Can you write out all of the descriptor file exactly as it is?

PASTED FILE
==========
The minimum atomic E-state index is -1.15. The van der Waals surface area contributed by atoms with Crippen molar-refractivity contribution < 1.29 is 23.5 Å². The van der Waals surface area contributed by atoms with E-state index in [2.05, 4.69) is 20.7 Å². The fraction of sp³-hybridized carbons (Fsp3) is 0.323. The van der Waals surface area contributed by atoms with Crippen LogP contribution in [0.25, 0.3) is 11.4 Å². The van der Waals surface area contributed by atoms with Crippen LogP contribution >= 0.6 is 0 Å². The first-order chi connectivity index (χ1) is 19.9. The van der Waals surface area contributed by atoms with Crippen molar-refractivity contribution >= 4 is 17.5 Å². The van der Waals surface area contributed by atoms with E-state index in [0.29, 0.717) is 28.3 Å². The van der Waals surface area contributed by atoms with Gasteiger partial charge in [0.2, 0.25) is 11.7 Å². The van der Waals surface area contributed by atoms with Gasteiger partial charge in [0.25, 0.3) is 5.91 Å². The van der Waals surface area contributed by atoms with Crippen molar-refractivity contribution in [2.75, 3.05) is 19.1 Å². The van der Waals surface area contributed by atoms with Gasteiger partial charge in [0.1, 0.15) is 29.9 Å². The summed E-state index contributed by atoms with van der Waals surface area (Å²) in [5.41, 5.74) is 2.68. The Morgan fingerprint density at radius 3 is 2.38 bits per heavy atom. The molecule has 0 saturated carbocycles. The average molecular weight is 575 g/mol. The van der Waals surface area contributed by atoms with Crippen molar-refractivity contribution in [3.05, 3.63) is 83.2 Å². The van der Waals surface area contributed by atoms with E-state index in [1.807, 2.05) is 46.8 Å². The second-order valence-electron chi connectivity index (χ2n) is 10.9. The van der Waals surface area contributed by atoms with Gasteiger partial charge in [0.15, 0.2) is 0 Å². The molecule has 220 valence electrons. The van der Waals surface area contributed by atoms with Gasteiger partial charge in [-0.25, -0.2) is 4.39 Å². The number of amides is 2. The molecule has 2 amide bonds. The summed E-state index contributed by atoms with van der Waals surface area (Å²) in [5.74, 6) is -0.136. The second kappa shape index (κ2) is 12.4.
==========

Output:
The minimum atomic E-state index is -1.15. The van der Waals surface area contributed by atoms with Crippen molar-refractivity contribution < 1.29 is 23.5 Å². The van der Waals surface area contributed by atoms with E-state index in [2.05, 4.69) is 20.7 Å². The fraction of sp³-hybridized carbons (Fsp3) is 0.323. The van der Waals surface area contributed by atoms with Crippen LogP contribution in [0.25, 0.3) is 11.4 Å². The van der Waals surface area contributed by atoms with Crippen LogP contribution >= 0.6 is 0 Å². The first-order chi connectivity index (χ1) is 19.9. The van der Waals surface area contributed by atoms with Crippen molar-refractivity contribution >= 4 is 17.5 Å². The van der Waals surface area contributed by atoms with E-state index in [0.29, 0.717) is 28.3 Å². The van der Waals surface area contributed by atoms with Gasteiger partial charge in [0.2, 0.25) is 11.7 Å². The van der Waals surface area contributed by atoms with Gasteiger partial charge in [0.25, 0.3) is 5.91 Å². The van der Waals surface area contributed by atoms with Crippen molar-refractivity contribution in [2.75, 3.05) is 19.1 Å². The van der Waals surface area contributed by atoms with Gasteiger partial charge in [0.1, 0.15) is 29.9 Å². The summed E-state index contributed by atoms with van der Waals surface area (Å²) in [5.41, 5.74) is 2.68. The Morgan fingerprint density at radius 3 is 2.38 bits per heavy atom. The molecule has 0 saturated carbocycles. The average molecular weight is 575 g/mol. The van der Waals surface area contributed by atoms with Crippen molar-refractivity contribution in [3.05, 3.63) is 83.2 Å². The van der Waals surface area contributed by atoms with E-state index in [1.807, 2.05) is 46.8 Å². The second-order valence-electron chi connectivity index (χ2n) is 10.9. The van der Waals surface area contributed by atoms with Gasteiger partial charge in [0.15, 0.2) is 0 Å². The molecule has 220 valence electrons. The van der Waals surface area contributed by atoms with Gasteiger partial charge in [-0.25, -0.2) is 4.39 Å². The number of amides is 2. The molecule has 2 amide bonds. The summed E-state index contributed by atoms with van der Waals surface area (Å²) in [5.74, 6) is -0.136. The second kappa shape index (κ2) is 12.4.